See the recommendations here.

COVID mandates: Here are the changes Gov. Pritzker has made to the state’s guidelines

Gov. JB Pritzker said Illinois is “moving toward living with the coronavirus,” announcing a series of changes to state protocols for colleges, medical facilities and more.

This list of changes includes the removal of vaccination requirements, changes to COVID testing guidelines for unvaccinated employees, and several other changes to rules enacted during the pandemic.

Read more here.

What COVID symptoms are most commonly associated with newer variants?

The two latest versions of omicron, the fastest-spreading COVID-19 subvariants to date, appear to evade protection from vaccines and previous infections more easily than any before them.

With new COVID variants and subvariants behind many positive cases in Chicago and other parts of the country, many are wondering if symptoms are shifting with the newer variants as many begin to experience them.

Currently, the highly contagious Omicron subvariants BA.4 and BA.5 are responsible for most of the reported cases this summer.

These subvariants have caused more upper respiratory, cold, and flu symptoms, including fever, night sweats, and sore throat, according to Chicago’s top doctor. Some patients, but not all, experience loss of taste and smell again.

Read more here.

Why do new COVID variants bring more symptoms? Chicago’s Top Doc Explained

As more people become infected with the highly contagious COVID-19 subvariants BA.4 and BA.5 in the United States, doctors are warning of new, additional symptoms associated with the virus.

Both BA.4 and BA.5 caused more upper respiratory, cold and flu symptoms, including fever, night sweats and sore throat, according to Chicago’s top doctor. Some patients, but not all, experience loss of taste and smell again.

Some doctors and researchers believe that because these new variants spread so quickly, they affect mucosal immunity more often than longer-lasting immunity, explained Dr. Allison Arwady of the Chicago Department of Public Health.

Read more here.

What COVID variants are currently spreading in the US? Here’s what’s being tracked right now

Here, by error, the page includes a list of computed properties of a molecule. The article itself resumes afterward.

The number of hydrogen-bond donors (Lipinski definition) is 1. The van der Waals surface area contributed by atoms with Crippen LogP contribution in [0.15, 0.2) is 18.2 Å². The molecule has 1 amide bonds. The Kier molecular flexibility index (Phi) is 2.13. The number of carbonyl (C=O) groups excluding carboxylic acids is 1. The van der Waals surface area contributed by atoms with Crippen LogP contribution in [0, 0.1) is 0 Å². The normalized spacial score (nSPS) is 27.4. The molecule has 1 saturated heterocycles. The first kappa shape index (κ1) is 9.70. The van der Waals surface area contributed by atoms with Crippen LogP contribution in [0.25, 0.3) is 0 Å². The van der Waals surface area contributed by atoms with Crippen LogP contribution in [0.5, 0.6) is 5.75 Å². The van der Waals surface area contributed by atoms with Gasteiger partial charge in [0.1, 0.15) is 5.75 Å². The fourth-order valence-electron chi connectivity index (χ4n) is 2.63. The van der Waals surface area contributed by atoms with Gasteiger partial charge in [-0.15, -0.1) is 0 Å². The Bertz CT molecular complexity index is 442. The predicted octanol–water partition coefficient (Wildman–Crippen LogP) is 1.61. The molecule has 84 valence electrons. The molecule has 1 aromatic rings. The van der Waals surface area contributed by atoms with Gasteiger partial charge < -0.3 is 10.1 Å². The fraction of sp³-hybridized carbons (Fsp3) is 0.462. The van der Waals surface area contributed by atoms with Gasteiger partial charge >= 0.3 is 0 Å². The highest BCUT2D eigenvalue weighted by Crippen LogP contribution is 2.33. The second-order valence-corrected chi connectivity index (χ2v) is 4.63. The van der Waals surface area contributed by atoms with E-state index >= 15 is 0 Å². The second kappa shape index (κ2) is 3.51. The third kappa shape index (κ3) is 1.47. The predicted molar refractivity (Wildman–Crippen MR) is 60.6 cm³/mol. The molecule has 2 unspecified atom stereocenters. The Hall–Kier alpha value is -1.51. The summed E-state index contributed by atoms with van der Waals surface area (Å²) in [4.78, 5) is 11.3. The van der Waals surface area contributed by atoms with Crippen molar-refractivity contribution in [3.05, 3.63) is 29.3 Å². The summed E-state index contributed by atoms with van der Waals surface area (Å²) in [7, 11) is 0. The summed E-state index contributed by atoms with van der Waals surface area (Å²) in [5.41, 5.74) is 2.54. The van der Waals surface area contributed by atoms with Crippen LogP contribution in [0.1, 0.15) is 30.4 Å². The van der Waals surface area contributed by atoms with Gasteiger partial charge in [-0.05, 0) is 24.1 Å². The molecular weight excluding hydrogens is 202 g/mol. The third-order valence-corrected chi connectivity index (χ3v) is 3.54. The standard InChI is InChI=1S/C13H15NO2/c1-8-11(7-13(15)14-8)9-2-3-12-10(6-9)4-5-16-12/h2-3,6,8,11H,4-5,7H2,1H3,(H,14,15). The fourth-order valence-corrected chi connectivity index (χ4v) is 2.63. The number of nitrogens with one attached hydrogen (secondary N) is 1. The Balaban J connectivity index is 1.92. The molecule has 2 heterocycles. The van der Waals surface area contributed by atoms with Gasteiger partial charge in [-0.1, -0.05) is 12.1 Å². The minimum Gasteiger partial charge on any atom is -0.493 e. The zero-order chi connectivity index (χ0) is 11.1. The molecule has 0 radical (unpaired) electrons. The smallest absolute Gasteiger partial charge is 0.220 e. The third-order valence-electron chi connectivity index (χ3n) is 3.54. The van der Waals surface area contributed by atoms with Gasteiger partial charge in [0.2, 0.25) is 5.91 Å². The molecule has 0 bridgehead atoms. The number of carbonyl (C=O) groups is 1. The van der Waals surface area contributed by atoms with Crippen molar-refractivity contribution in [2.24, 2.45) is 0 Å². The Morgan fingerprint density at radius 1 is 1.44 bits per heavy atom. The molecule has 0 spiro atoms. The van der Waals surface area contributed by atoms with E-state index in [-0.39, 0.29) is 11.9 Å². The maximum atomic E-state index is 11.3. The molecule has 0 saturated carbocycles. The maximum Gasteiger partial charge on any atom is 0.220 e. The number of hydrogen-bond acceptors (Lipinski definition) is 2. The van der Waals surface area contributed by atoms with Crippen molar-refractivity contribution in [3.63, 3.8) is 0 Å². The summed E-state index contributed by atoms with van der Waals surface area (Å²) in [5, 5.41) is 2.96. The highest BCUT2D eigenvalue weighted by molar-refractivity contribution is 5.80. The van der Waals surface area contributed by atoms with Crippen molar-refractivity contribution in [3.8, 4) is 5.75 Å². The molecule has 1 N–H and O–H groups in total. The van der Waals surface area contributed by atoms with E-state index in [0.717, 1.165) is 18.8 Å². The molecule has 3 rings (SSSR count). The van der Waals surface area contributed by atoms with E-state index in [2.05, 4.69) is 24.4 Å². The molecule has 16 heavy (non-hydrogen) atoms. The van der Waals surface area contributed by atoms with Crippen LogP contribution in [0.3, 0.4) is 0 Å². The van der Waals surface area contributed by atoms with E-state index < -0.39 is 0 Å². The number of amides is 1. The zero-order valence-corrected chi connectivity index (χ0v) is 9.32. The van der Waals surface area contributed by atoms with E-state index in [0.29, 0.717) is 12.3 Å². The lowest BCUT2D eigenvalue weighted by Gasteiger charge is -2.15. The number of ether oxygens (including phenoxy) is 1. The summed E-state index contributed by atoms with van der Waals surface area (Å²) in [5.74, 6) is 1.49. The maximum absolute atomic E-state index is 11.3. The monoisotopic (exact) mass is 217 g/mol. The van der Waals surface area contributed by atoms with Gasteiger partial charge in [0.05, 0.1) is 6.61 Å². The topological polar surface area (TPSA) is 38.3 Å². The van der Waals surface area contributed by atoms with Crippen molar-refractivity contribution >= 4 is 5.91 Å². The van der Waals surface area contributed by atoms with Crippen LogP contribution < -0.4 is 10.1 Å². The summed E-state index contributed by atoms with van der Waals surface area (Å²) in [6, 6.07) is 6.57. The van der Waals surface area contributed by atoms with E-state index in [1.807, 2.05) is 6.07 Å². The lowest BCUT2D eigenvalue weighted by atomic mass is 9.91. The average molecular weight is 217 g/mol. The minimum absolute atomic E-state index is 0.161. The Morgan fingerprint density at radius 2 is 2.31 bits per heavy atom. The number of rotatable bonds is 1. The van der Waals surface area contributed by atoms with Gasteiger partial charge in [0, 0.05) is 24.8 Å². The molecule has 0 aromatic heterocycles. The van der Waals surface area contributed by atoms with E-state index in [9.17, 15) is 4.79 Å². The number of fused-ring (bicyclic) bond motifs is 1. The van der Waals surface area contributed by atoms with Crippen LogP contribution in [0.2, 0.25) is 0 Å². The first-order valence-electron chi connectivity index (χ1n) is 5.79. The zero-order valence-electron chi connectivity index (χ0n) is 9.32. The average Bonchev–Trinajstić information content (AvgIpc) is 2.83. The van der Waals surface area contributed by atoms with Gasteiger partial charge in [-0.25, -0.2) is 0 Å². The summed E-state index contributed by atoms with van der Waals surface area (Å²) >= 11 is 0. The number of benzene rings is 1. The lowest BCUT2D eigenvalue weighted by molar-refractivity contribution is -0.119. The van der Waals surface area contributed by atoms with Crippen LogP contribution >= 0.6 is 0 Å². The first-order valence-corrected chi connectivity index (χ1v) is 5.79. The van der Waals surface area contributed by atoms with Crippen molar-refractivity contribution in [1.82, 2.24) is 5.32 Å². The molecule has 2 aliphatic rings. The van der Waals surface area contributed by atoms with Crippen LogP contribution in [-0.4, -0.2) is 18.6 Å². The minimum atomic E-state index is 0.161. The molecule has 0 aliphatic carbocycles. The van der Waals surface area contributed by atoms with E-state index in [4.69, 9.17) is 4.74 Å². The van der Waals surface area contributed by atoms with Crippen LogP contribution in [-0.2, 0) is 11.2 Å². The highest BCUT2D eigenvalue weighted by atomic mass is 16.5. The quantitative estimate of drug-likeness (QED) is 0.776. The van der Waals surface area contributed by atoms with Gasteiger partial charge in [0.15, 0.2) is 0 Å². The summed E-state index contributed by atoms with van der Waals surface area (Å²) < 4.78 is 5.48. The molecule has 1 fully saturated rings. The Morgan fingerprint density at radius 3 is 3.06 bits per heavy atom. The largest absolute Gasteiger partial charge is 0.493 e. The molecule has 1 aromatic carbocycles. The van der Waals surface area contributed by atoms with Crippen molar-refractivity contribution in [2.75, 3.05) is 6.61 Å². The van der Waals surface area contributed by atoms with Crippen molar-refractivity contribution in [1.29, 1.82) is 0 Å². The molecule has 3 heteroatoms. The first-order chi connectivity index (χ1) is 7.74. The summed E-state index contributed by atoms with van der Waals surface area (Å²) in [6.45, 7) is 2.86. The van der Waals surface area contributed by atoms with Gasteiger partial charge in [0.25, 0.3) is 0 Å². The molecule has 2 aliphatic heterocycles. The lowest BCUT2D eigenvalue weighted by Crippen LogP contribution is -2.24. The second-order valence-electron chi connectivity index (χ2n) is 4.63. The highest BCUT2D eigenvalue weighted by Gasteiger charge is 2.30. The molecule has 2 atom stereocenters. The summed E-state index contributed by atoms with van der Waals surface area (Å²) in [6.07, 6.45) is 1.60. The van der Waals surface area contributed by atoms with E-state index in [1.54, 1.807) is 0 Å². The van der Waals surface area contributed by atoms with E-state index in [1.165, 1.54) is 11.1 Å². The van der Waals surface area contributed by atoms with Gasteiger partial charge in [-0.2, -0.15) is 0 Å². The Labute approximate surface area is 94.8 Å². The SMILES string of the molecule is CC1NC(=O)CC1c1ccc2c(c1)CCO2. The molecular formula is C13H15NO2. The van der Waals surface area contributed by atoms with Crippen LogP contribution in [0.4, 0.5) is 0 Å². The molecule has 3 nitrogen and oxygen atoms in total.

From omicron to BA.2 to BA.5 to BA.2.75, the list of COVID variants and subvariants continues to grow, but with newer versions outperforming others, which ones are still in the US and spreading?

Here’s a list of the most common Omicron subvariants that the CDC says are currently spreading, when they arose, what threats they pose, and what those numbers mean.

First thing to do after COVID diagnosis, according to Chicago’s Top Doc

With two more contagious Omicron subvariants gaining ground in the US, you may be wondering what steps to take if you test positive for COVID-19.

With several new subvariants of Omicron proliferating, Chicago’s top doctor is offering advice to residents in the event they test positive for COVID-19.

During her weekly “Ask Arwady” session, Chicago Department of Public Health Commissioner Dr. Allison Arwady, her advice for residents who may test positive for COVID in the coming weeks and months, including the very first things to do after being diagnosed.

Read more here.

Latest information on Super Contagious Omicron Subvariant BA.5

A highly transmissible mutation in the Omicron-COVID variant, known as BA.5, is of global concern as it continues to gain traction in several countries, triggering new waves of cases and, in some cases, hospital admissions.

The surge in case numbers, even as readings remain uncertain due to the availability of at-home COVID tests, has prompted warnings and renewed calls for masking in some places.

So what makes the new variant particularly concerning and what should you look out for?

Here’s what we know so far.